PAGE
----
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VOL. 38 | NO. 51 | Friday, December 19, 2014

Fear drives US stocks higher

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In 2014, more than 600 hedge funds have disbanded. Even accounting for the carnage of 2009, this amounts to a record pace of “smart money” failures.

In the more pedestrian mutual fund realm, active money managers are having their worst year ever of relative performance.

With all of the money, time and energy, MBAs, CFAs and the like have dedicated to honing their investment capabilities, what explains the sudden broad based collapse of investing acumen?

Consider this potential essay question:

At the end of 2013, the 10-year Treasury bond yields 3 percent. By year end 2014, the economy will shift to above 4 percent GDP growth. Job growth in the U.S. will accelerate to its fastest pace in 15 years. Equity market valuations enter 2014 at elevated but not unreasonable levels. Corporate profits and margins will hit record highs.

Now, answer following questions and support your arguments: Will interest rates rise or fall in 2014. Which securities should provide the highest returns? Should you overweight cyclical or defensive sectors, small caps or large caps, domestic or internationals?

Most likely, well-studied MBA/CFA candidates would argue for higher rates, higher equity prices and overweights to more elastic securities. Loads of historical evidence and correlations would support them. They’d be wrong.

The 10-year Treasury bond currently yields 2.15 percent, 30 percent lower than it began the year. While the S&P 500 has advanced over 10 percent, the advance has been led entirely by defensive sectors.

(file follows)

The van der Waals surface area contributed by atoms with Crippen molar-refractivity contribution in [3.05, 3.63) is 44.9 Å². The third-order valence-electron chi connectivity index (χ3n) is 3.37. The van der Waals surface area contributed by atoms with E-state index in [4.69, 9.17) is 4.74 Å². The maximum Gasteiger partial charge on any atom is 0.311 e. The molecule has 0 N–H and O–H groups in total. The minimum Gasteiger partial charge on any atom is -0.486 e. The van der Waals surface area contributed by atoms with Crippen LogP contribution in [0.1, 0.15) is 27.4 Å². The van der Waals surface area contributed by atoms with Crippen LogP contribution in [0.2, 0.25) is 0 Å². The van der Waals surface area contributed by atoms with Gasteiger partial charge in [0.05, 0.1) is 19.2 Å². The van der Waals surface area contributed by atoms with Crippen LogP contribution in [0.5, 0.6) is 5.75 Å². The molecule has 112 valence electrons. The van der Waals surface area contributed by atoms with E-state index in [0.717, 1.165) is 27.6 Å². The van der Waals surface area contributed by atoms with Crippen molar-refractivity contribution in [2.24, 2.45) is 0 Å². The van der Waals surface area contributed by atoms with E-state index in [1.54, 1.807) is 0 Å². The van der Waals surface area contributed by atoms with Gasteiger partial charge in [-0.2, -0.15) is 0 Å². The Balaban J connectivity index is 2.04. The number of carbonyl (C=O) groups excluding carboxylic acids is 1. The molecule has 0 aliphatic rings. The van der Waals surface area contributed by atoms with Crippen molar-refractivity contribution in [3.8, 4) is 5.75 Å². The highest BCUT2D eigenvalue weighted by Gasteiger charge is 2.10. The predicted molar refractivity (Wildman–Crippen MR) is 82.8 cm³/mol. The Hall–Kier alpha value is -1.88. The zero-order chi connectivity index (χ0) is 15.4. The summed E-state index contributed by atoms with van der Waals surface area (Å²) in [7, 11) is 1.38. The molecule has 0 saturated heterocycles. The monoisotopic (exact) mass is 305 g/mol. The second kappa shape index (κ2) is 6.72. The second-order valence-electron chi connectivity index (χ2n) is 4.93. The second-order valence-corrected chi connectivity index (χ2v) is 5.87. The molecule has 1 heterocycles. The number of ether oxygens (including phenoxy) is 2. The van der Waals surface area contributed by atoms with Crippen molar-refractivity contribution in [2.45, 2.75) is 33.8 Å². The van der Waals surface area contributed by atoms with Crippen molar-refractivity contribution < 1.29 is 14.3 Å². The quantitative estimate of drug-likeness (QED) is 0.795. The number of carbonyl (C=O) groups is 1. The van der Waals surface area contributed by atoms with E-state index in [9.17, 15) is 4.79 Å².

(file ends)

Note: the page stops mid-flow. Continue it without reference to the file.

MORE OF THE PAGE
Averaged together, consumer staples, utilities, health care and telecoms are up nearly 17 percent year to date. Cyclical sectors including materials, financials, industrials, technology, consumer discretionary and energy have posted average returns of only 1.8 percent.

Likewise, other trusted, pro-cyclical, old-reliables like small-cap and international stocks have year to date returns of 0 percent and -5 percent, respectively.

The queer behavior of the markets this year emanates from global policy divergences. Central banks in Europe and Japan issue dire assessments of the global economy at every opportunity. They have done everything they can to devalue their currencies while frightening constituents.

Conversely, the U.S. Fed broadcasts optimism and has moved its messaging towards “normalization.” Given the fluidity of global capital markets, money has fled the frowny locales for the more cheerful U.S.

The uplift on the S&P 500 reflects the global desire to hold productive dollar-denominated assets. The unusual avoidance of more cyclical areas reflects international trepidations. In short, U.S. investors are frightened, which is why U.S. utilities have rallied 22 percent this year.

Bottom line: 2014 will go down as one of the strangest and most unproductive investment environments for active money managers in history. The hyperactivity and contradictions of global policy makers has led to mass migrations of capital into the U.S. security markets, boosting the dollar, lowering bond yields and elevating stock prices.

However, below the headlines the returns demonstrate more fear than optimism as pro-cyclical investments are flat to down while traditionally defensive assets have soared. Investment textbooks simply lack a chapter that describes such a policy driven investment dichotomy.

David Waddell, who is regularly featured in the Wall Street Journal, USA Today and Forbes, as well as on Fox Business News and CNBC, is president and CEO of Memphis-based Waddell & Associates.

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